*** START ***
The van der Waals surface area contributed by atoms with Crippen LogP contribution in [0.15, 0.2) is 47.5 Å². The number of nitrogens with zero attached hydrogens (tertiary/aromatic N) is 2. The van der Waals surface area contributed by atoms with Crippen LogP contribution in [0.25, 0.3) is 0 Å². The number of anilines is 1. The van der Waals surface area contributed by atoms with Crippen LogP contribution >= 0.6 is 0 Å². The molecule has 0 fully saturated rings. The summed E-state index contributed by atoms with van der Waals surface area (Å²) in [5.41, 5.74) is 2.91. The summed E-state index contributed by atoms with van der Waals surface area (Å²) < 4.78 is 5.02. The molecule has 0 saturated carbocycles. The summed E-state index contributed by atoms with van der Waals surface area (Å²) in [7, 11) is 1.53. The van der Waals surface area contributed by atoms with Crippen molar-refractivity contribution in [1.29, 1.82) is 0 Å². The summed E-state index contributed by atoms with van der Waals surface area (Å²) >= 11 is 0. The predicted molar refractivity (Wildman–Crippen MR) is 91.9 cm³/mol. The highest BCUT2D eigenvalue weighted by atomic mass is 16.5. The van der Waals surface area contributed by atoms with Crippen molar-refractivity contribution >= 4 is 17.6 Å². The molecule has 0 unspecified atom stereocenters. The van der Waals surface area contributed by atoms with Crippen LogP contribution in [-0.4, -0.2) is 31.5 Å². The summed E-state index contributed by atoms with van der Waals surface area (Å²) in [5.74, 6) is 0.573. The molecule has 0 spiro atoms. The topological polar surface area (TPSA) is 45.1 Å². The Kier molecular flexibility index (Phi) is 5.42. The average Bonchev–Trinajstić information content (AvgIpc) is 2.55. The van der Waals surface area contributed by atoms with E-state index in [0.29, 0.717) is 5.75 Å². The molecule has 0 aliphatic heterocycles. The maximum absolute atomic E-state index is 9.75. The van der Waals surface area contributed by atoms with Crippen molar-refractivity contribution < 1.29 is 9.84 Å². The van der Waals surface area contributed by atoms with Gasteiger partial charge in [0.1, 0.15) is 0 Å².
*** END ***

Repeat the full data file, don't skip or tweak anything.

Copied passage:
The van der Waals surface area contributed by atoms with Crippen LogP contribution in [0.15, 0.2) is 47.5 Å². The number of nitrogens with zero attached hydrogens (tertiary/aromatic N) is 2. The van der Waals surface area contributed by atoms with Crippen LogP contribution in [0.25, 0.3) is 0 Å². The number of anilines is 1. The van der Waals surface area contributed by atoms with Crippen LogP contribution >= 0.6 is 0 Å². The molecule has 0 fully saturated rings. The summed E-state index contributed by atoms with van der Waals surface area (Å²) in [5.41, 5.74) is 2.91. The summed E-state index contributed by atoms with van der Waals surface area (Å²) < 4.78 is 5.02. The molecule has 0 saturated carbocycles. The summed E-state index contributed by atoms with van der Waals surface area (Å²) in [7, 11) is 1.53. The van der Waals surface area contributed by atoms with Crippen molar-refractivity contribution in [1.29, 1.82) is 0 Å². The summed E-state index contributed by atoms with van der Waals surface area (Å²) >= 11 is 0. The predicted molar refractivity (Wildman–Crippen MR) is 91.9 cm³/mol. The highest BCUT2D eigenvalue weighted by atomic mass is 16.5. The van der Waals surface area contributed by atoms with Crippen molar-refractivity contribution >= 4 is 17.6 Å². The molecule has 0 unspecified atom stereocenters. The van der Waals surface area contributed by atoms with Crippen LogP contribution in [-0.4, -0.2) is 31.5 Å². The summed E-state index contributed by atoms with van der Waals surface area (Å²) in [5.74, 6) is 0.573. The molecule has 0 spiro atoms. The topological polar surface area (TPSA) is 45.1 Å². The Kier molecular flexibility index (Phi) is 5.42. The average Bonchev–Trinajstić information content (AvgIpc) is 2.55. The van der Waals surface area contributed by atoms with E-state index in [0.29, 0.717) is 5.75 Å². The molecule has 0 aliphatic heterocycles. The maximum absolute atomic E-state index is 9.75. The van der Waals surface area contributed by atoms with Crippen molar-refractivity contribution < 1.29 is 9.84 Å². The van der Waals surface area contributed by atoms with Gasteiger partial charge in [0.1, 0.15) is 0 Å².